Then-Sen. George Allen, in October 2006. (Charles Dharapak/Associated Press)

Last month, I wrote about George Allen’s bid to retake the Senate seat he lost in 2006 to Democrat Jim Webb. Grass-roots conservatives, I said, could give Allen a serious challenge in the state’s Republican primary if they can manage to coalesce behind a single candidate.

In the aftermath, I heard plenty of grumbling from the Allen campaign and supporters who essentially said I had no idea what I was talking about. They were particularly incensed at the fact I quoted Jeff Frederick, the onetime head of the state Republican party, who was dismissed from that post amid accusations of “incompetence and mismanagement.”

They certainly have a point, according to the findings of a new Public Policy Polling survey, which my colleague Ben Pershing reported on yesterday.

“There are plenty of establishment Republicans who need to worry about primary challenges from the Tea Party next year but George Allen doesn’t appear to be one of them,” PPP’s Tom Jensen writes in a blog post.

A full two-thirds of Republican poll respondents prefer Allen as their Senate candidate; Del. Bob Marshall (R-Prince William), (who is not yet a declared candidate,) earned 7 percent; tea party activist leader Jamie Radtke earned 4 percent; and Hampton Roads lawyer David McCormick and Prince William County Board of Supervisors Chairman Corey Stewart (also not yet a candidate) each picked up 3 percent. The automated poll has a margin of error of 4.9 points.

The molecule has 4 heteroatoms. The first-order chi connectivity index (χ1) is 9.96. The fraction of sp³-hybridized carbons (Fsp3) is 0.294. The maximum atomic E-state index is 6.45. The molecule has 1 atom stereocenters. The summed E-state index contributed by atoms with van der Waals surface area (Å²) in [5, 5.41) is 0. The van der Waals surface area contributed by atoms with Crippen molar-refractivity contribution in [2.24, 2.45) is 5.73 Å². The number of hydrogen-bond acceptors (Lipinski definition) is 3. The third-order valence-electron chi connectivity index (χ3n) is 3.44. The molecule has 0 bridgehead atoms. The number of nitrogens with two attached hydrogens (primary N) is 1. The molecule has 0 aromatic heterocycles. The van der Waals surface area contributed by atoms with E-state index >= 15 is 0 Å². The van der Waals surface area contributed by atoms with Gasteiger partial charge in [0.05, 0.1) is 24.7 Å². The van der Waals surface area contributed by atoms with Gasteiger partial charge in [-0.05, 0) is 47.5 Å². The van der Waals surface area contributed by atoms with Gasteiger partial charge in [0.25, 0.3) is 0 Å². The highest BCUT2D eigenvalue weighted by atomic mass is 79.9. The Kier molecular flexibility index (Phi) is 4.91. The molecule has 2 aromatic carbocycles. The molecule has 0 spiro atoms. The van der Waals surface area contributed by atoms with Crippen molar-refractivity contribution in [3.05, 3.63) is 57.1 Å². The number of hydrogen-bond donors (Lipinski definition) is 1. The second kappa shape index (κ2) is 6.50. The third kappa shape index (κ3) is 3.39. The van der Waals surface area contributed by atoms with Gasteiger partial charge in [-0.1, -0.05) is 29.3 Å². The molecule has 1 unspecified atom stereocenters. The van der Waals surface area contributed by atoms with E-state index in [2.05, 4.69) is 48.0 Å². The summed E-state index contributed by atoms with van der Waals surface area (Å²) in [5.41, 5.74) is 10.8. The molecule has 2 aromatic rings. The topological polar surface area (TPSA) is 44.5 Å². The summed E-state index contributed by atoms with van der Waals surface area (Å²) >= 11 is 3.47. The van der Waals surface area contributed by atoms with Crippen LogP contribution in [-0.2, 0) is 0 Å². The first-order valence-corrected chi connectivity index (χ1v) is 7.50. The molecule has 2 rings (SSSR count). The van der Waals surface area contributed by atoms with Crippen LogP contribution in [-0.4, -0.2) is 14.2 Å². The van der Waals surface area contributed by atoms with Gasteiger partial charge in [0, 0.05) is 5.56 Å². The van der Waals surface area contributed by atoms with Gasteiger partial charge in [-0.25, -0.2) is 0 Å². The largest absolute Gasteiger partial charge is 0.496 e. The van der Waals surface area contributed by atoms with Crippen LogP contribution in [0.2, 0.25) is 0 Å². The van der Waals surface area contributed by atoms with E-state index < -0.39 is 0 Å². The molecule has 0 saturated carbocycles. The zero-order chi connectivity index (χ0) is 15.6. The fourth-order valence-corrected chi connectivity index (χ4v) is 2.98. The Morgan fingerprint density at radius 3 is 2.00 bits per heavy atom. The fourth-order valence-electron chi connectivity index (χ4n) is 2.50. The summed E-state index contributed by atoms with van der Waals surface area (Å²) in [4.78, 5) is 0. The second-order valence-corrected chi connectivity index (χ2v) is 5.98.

“More telling,” Jensen writes, is that “only 25% of Republicans prefer a generic ‘more conservative’ challenge to Allen, while 52% stick with the former Senator.” That’s better than many other sitting GOP senators are doing on the same question.

Some caveats: None of Allen’s challengers have particularly high name recognition, and with the primary more than a year out, they have some time to improve that situation. And, I will add, the Senate primary, which will be held separately from the presidential primary, stands to draw a relatively conservative electorate.

“But all things considered the specter of a primary challenge to Allen just doesn’t look that serious,” Jensen writes.

And now I go to eat some crow.